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term used to describe the loss of native, higher-order structure of proteinprotein,
any of the group of highly complex organic compounds found in all living cells and comprising the most abundant class of all biological molecules. Protein comprises approximately 50% of cellular dry weight.
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 molecules in solution. Most globular proteins exhibit complicated three-dimensional folding described as secondary, tertiary, and quarternary structures. These conformations of the protein molecule are rather fragile, and any factor that alters the precise geometry is said to cause denaturation. Extensive unfolding sometimes causes precipitation of the protein from solution. Denaturation is defined as a major change from the original native state without alteration of the molecule's primary structure, i.e., without cleavage of any of the primary chemical bonds that link one amino acid to another. Treatment of proteins with strong acids or bases, high concentrations of inorganic salts or organic solvents (e.g., alcohol or chloroform), heat, or irradiation all produce denaturation to a variable degree. Loss of three-dimmensional structure usually produces a loss of biological activity. Thus, the denatured enzymeenzyme,
biological catalyst. The term enzyme comes from zymosis, the Greek word for fermentation, a process accomplished by yeast cells and long known to the brewing industry, which occupied the attention of many 19th-century chemists.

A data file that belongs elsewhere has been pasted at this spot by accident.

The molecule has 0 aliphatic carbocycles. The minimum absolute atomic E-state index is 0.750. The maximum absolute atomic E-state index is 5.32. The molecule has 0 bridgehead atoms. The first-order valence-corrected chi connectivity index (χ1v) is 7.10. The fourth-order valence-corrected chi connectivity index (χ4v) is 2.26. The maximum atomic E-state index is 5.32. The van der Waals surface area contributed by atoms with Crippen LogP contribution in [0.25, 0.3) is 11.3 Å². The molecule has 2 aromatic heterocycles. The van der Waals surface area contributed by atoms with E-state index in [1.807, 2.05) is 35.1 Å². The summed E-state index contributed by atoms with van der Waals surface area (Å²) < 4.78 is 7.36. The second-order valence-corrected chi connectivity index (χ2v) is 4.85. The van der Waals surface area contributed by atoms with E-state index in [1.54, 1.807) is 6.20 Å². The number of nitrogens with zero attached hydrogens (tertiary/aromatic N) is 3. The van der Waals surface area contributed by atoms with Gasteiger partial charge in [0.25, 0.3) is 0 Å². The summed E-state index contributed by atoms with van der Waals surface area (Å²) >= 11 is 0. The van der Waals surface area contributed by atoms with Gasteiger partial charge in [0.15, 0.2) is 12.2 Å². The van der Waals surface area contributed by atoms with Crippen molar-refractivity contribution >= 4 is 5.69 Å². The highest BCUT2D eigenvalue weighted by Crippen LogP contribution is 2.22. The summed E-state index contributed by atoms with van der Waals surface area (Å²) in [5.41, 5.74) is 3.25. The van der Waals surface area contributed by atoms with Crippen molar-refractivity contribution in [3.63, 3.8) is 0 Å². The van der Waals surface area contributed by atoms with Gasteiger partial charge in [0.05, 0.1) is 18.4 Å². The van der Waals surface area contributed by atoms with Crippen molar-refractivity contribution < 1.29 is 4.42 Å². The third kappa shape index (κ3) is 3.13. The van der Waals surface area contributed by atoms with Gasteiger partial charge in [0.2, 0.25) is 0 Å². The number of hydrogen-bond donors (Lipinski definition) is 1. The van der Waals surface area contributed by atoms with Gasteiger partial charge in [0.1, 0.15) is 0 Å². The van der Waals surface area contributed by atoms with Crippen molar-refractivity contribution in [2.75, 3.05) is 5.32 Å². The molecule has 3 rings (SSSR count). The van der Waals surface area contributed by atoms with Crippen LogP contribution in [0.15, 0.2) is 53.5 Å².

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 is often without catalytic function. Renaturation is accomplished with varying success, and occasionally with a return of biological function, by exposing the denatured protein to a solution that approximates normal physiological conditions. Denaturation may be studied in the laboratory in any number of ways that monitor the physical properties of protein. Thus measurements of changing viscosity, density, light-scattering ability, and movement in an electrical field all record slight changes in molecular architecture. Denaturing is also used to describe the unrelated process of adding a poisonous substance to ethanolethanol
or ethyl alcohol,
CH3CH2OH, a colorless liquid with characteristic odor and taste; commonly called grain alcohol or simply alcohol. Properties

Ethanol is a monohydric primary alcohol. It melts at −117.
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 to make it unsuitable for human consumption.
References in periodicals archive ?
8226; Purification under native and denaturating conditions
Rapid and accurate denaturating high performance liquid chromatography protocol for the detection of alpha-l-iduronidase mutations causing muco polysaccharidosis type I.
Rapid genotyping of CTX-M extended-spectrum [beta]-lactamases by denaturating high-performance liquid chromatography.
The digested product was sized by electrophoresis on a 10 per cent non denaturating polyacrylamide gel and genotype was determined by examination of 0.
Heteroduplex formation was induced by denaturating PCR products at 95[degrees]C for 5 minutes followed by gradual re-annealing from 95[degrees]C to 23[degrees]C (room temperature) prior to analysis.
Cytoskeletal proteins were separated by 10% SDS-polyacrylamide gel electrophoresis, under denaturating conditions, and then transferred to Immobilion-P (Millipore, Bedford, MA, USA) membranes.